iOSDevCampDC 2012

This weekend I traveled up to Washington D.C. to attend iOSDevCampDC - a one day, single track, conference for iOS developers. I was also able to meet a few people in the D.C. Cocoa community. I had a great time and came away with a few notes to highlight.

The Conference

The organizers did a great job putting the conference together, supplying food, and even swag. The conference shirt might even be one of my new favorite shirts. The talks and the chance to meet other developers makes it feel like a day long CocoaHeads event. Even though our CocoaHeads in Raleigh is almost a mini-conference, I’d really like to create something like this here in Raleigh once a year.


The Sessions

Since it was a single track conference, I got to see all the sessions which was definitely a plus. No stress about choosing between multiple sessions. I don’t want to spell out all of the talks, but here is a brief note of what I highlighted for each session.

Stop Pinching Me: Getting Gestures Right in Your Application by Ken Yarmosh (@kenyarmosh)

Overall a great talk about the how, the when, and the why to use gestures in your app. Ken showed a bunch of the work done by his company, Savvy Apps, and discussed the gestures used in these apps. He also went on to discuss the use of gestures in other apps.

One point he made that made me think a lot was to pay attention to the dominant gesture in any given scenario. When your user is doing something, what is the most important gesture at the time. Think swipe to delete vs scroll in Competing gestures is definitely a problem to watch out for.

iOS Concurrency: NSOperationQueue and Grand Central Dispatch by Jon Blocksom (@jblocksom)

Jon discussed some of the differences between GCD and NSOperationQueue, when and why to use either one, and delivered a few examples of working with these tools from Apple. He discussed what he called the “There and Back again” pattern, but I think Apple has been calling it the “Call Callback” pattern or something like that. He also covered Target Queues, one thing I’d like to look more into and maybe use if the need ever arises.

Recipe for Dynamic Content by Mark Gerl (@mgerl)

Mark discussed building and working with his content system for the Politico mobile apps. I really enjoyed seeing the process between each version of the content and how he dealt with versions and changed content. He also discussed how he uses a config endpoint to route to the specific content endpoints. This is great for versioning, but also allows you to test with production data since endpoints can be tied to specific versions of the app.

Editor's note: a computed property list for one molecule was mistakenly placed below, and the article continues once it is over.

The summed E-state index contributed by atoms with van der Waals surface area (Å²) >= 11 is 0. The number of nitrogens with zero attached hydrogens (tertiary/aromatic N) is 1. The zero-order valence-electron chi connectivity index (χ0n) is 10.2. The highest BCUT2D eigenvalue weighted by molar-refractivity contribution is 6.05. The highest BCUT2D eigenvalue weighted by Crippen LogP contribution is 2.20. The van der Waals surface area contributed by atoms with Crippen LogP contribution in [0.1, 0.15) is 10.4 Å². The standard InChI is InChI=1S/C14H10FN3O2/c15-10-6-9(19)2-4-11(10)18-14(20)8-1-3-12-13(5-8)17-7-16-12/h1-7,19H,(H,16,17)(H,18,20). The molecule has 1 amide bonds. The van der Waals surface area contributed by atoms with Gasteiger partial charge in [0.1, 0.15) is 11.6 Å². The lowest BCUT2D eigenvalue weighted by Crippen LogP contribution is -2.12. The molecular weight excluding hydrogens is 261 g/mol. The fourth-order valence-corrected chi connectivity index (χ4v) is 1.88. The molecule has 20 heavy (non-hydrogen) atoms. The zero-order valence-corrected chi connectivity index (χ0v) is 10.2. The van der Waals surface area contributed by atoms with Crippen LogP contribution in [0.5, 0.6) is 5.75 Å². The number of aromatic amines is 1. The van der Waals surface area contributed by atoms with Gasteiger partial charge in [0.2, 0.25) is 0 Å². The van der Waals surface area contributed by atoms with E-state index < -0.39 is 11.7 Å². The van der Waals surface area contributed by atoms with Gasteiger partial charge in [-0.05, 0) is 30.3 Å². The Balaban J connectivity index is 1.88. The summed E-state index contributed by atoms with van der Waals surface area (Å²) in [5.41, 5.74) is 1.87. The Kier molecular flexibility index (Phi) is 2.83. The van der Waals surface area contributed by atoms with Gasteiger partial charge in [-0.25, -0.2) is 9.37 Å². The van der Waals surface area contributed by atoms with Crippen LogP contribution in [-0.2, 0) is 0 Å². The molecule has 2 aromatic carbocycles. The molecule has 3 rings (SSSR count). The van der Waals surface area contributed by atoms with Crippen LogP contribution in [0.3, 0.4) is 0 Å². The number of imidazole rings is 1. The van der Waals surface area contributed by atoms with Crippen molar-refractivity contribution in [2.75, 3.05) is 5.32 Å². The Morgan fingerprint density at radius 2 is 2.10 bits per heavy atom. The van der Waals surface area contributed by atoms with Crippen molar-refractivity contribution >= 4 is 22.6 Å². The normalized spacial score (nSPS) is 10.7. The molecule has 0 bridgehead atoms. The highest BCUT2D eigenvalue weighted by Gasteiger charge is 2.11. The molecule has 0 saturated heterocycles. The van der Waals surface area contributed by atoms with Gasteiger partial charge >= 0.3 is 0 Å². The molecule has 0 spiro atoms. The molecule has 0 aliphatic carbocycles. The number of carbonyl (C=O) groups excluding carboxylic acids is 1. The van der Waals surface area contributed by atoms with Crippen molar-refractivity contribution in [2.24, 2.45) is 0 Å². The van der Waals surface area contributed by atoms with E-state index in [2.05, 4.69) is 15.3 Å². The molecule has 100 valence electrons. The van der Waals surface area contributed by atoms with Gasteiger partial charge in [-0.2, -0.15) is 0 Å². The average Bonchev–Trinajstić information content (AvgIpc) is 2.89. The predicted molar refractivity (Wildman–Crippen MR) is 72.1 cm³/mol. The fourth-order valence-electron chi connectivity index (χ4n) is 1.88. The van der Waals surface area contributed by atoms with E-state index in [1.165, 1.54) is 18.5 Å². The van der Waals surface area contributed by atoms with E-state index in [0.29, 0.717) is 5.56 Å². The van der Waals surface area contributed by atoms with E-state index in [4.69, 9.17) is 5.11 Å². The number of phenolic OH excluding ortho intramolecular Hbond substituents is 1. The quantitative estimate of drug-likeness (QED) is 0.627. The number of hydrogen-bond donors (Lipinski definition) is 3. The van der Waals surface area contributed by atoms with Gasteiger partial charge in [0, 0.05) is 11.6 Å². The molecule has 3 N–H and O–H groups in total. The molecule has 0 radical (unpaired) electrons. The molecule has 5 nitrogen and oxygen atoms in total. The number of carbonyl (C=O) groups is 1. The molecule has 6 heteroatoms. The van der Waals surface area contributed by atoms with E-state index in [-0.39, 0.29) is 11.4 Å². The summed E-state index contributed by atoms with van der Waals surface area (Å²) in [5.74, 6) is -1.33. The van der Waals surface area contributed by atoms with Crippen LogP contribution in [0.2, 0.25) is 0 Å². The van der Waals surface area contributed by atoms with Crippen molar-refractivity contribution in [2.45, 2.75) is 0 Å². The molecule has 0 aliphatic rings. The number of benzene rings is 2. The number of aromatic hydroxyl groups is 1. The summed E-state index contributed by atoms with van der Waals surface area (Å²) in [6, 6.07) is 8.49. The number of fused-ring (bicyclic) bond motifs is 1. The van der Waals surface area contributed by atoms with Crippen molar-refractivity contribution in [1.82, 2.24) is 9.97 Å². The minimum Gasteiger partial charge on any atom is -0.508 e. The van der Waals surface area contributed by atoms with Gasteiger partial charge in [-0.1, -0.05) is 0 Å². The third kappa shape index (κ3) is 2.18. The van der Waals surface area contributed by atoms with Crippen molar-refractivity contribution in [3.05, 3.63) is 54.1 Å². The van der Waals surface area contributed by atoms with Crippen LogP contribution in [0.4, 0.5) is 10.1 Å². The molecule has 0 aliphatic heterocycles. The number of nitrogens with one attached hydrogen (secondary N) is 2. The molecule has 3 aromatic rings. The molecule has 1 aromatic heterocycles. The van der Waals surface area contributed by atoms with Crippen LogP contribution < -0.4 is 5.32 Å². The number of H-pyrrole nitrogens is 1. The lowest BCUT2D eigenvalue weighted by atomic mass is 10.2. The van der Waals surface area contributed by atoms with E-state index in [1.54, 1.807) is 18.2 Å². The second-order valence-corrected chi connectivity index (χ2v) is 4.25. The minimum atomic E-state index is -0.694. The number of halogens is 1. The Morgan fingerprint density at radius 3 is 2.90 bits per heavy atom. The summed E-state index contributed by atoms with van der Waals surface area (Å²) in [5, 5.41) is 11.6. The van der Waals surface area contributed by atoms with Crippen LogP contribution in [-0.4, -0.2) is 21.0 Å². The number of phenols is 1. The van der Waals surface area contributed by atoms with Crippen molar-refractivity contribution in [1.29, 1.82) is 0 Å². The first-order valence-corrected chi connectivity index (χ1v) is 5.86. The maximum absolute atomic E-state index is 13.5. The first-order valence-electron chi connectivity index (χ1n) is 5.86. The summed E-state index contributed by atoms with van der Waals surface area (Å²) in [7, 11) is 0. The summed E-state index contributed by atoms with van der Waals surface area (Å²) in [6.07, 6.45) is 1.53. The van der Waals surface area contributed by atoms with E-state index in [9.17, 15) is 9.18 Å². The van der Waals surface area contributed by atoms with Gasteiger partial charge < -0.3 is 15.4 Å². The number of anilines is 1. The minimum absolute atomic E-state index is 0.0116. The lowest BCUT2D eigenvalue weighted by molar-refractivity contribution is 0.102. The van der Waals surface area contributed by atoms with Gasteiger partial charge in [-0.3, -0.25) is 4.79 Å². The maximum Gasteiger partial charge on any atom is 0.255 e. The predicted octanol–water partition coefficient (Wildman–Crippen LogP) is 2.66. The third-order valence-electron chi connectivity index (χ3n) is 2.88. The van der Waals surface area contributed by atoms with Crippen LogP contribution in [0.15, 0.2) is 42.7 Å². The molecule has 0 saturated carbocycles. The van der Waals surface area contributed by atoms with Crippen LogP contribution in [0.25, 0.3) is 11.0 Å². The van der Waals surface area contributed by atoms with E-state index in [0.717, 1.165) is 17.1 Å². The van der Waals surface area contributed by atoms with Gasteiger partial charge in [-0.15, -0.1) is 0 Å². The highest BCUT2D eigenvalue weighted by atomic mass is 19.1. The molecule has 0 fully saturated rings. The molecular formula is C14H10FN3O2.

Enter the Matrix by Mark Pospesel (@mpospesel)

First of all, The Matrix is hands down my favorite movie. Mark tying matrix transforms to The Matrix just makes it even more cool. I’d seen Mark’s code on github for this session before and even used it to show others how to work with transforms. It is a really great sample.

A couple things I walked away from that I hadn’t noticed before was using CGContextTranslateCTM when capturing an image from a view’s layer. I’ve done this before and recalculated the frame needed when I could have just translated the image to the needed position and captured it. Duh. He also discussed creating a transparent border around an image to force UIImage to properly anti-alias during a transformations.

Improving App Monetization Through Data by Chris Brown (@chriskbrown)

Chris discussed his company, Millenial Media, and their background in mobile advertising. I haven’t put advertising in any app I’ve worked on in years. His company provides an SDK to help target the right user at the right time. Definitely something interesting to think about in the future. I didn’t realize they were second to Google in mobile advertising.

Embedded Lua Scripting for iOS by James Norton (@jnorton)

This session was a surprise to me. I initially read it on the schedule and didn’t think much of it. Aside from showing how to build Lua into your app, James discussed his new framework, Gemini. It is mostly targeted for game development, but it does provide a way to build out some sort of extensibility in an app. Not sure how or if I’ll ever use it, but it is nice to know it is possible.


iOSDevCamp was a great success. I’d go again in a heartbeat. Also, my family loves spending time in Washington so I get to turn it into a mini-vacation too. Thanks to the organizers for putting together a great conference. From Raleigh, the conference is pretty close (only a 5-hour drive) and doesn’t require a lot of travel planning to attend. Just plan for traffic.

It was also cool to meet some other developers. I met the organizer of NSCoder Night DC and learned that they too spend a lot of time discussing movies when not talking code/. We do this at the Raleigh NSCoder Night as well. I hope I can get up there for one of their NSCoder Nights or CocoaHeads meetups. It would be so cool to travel to other groups and see how others do it.